Sunday, August 19, 2007

Business Is Not a Poker Game

A Harvard Law school professor thinks the world would be a better place if more people played poker. Among the many benefits he envisions from playing poker are business acumen, negotiation skills, and improved risk management.

I'm sure this all sounds very sensible in the halls of Harvard Law, but out here in the world away from Cambridge, the professor's great idea looks silly, and maybe even dangerous. Business isn't about taking someone else's chips and leaving them worse off. It's about trading for mutual benefit. Poker has more to do with swindling than trade.

Consider what happens when you buy something. If poker were the appropriate model for a business transaction, your goal would be to get something for nothing, and the seller's goal would be the same. The counter help at McDonald's would sell you fries, then triumphantly proclaim "I was bluffing. We didn't make any," and you, fool that you are for not detecting the bluff would have no recourse.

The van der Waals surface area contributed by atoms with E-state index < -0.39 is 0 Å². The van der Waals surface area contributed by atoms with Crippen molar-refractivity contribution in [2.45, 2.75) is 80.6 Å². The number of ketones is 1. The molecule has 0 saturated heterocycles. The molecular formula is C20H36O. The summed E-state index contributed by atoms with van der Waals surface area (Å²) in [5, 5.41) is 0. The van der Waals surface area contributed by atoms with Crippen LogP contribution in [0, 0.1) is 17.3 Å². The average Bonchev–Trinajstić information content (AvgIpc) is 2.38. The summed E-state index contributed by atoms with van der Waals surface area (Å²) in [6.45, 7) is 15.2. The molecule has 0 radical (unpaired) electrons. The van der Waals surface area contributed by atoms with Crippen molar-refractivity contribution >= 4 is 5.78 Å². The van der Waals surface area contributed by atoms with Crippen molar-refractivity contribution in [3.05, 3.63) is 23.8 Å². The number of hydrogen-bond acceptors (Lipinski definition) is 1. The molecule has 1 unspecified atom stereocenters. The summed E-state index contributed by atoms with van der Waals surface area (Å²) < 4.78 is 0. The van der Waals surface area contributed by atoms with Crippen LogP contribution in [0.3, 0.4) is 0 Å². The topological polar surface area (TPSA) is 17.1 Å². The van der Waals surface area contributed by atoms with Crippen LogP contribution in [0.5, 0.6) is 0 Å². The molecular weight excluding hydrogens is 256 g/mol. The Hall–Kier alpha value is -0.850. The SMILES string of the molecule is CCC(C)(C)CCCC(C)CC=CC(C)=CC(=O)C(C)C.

Only a person who sees business as a win-lose proposition could believe poker is a way to develop business acumen. Bluffing is a great poker strategy. It's a lousy model for customer service.

2 comments:

Nancy Morgan said...

Democrats tend to view business as a zero sum game. The rich are rich only on the backs of the poor. History has shown this is not the case. A winning strategy and a winning business model would incorporate the assumption that it is entirely possible for two people/ businesses/ organizations, to get together with both experiencing a net benefit. Business is not a pie with a limited number of pieces.What it is, is a reflection of one's basic assumptions and the action there-of. Which is why Democrats should realize they can have the greatest net affect by leaving business to market forces. Then they'll have several pies to tax.

Ben Rast said...

Ronald Reagan once said,"Government's view of the economy could be summed up in a few short phrases: If it moves, tax it. If it keeps moving, regulate it. And if it stops moving, subsidize it."

Notice that he spoke generically of "government." I think he was wise to avoid political labels, especially when they are such unreliable guides to the political beliefs and likely actions of those who wear them most conspicuously.